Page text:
Commission Rates Flat, Discounting Continues

Pressure from discounters could be keeping the lid on commission hikes at full-service firms, and pushing some brokers to discount more.According to a Securities Industry Association report, firms' commission rates held steady in 1998 (see chart below). Most respondent firms also reported that the amount of discounting either remained the same from 1997 or had increased.The 47 participants in the

Pressure from discounters could be keeping the lid on commission hikes at full-service firms, and pushing some brokers to discount more.

According to a Securities Industry Association report, firms' commission rates held steady in 1998 (see chart below). Most respondent firms also reported that the amount of discounting either remained the same from 1997 or had increased.

The 47 participants in the survey included most of the major full-service firms.

Fifty-eight percent of the firms said the amount of discounting going on at their firms had remained the same since 1997, while 38% said they were doing more discounting.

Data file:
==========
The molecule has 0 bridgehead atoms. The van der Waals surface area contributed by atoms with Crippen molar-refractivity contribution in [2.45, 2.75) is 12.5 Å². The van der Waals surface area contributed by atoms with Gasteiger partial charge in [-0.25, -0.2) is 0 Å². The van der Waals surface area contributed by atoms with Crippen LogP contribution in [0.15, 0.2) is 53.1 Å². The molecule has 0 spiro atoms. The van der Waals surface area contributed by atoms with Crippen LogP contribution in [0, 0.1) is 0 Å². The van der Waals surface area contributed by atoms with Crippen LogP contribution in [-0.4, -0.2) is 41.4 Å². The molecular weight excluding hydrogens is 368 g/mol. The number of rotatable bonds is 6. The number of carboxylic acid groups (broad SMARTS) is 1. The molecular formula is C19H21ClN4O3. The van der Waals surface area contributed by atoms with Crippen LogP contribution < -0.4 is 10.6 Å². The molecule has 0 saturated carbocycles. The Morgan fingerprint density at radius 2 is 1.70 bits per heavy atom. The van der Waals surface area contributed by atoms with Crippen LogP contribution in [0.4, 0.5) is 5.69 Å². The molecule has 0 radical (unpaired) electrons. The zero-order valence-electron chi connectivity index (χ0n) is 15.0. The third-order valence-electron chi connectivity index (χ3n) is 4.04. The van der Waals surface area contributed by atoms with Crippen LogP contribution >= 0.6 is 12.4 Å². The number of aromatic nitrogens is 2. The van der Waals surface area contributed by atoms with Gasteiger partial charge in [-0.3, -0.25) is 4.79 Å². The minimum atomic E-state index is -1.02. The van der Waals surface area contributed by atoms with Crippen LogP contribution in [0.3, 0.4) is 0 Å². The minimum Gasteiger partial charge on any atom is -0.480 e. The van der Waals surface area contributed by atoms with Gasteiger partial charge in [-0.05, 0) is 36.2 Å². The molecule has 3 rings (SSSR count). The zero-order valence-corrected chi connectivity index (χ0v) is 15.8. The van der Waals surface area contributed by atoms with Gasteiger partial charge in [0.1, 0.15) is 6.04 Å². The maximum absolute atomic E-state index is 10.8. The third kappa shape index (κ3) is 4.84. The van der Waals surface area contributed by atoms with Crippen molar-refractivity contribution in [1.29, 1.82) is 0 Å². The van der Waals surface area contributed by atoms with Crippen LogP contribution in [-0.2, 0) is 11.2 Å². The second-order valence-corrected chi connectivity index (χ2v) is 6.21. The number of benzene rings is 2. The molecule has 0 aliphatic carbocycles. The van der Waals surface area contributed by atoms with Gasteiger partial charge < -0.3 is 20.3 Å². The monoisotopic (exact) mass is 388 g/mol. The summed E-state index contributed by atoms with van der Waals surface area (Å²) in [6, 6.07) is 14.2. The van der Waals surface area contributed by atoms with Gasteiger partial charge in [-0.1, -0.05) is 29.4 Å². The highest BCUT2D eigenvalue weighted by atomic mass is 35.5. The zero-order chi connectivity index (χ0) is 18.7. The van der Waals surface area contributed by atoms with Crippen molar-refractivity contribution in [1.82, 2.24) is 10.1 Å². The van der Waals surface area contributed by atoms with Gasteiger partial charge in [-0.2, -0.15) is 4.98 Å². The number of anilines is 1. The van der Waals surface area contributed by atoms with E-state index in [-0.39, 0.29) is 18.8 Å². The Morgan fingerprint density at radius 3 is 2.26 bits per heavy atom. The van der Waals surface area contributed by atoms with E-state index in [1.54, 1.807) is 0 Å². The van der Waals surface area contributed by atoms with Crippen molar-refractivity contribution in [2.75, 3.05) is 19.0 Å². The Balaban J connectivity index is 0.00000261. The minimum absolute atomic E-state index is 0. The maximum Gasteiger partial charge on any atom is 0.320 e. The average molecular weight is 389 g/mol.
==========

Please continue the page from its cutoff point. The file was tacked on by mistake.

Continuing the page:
The most typical discounts were 20%, 25% or 30% (these amounts were cited by a total of 57% of the firms). The maximum amount a rep can discount without permission ranged from 0% to 100%, with a midpoint of 39%. According to Steve Carlson, SIA director of surveys, a "large number" of firms said they allowed reps to go as high as a 50% discount without prior approval.

The survey also covered fee and account pricing. The SIA did not summarize the fees charged on wrap accounts since each firm is unique in its fee breakpoints and other factors, Carlson says. The survey did find that two-thirds of the firms offer wrap accounts, with 87% varying the fee based on asset size or type of asset. The firms used a variety of asset management structures within their fee programs.

Annual fees charged for central asset accounts ranged from free to $100, with a midpoint of $65.--D.J.

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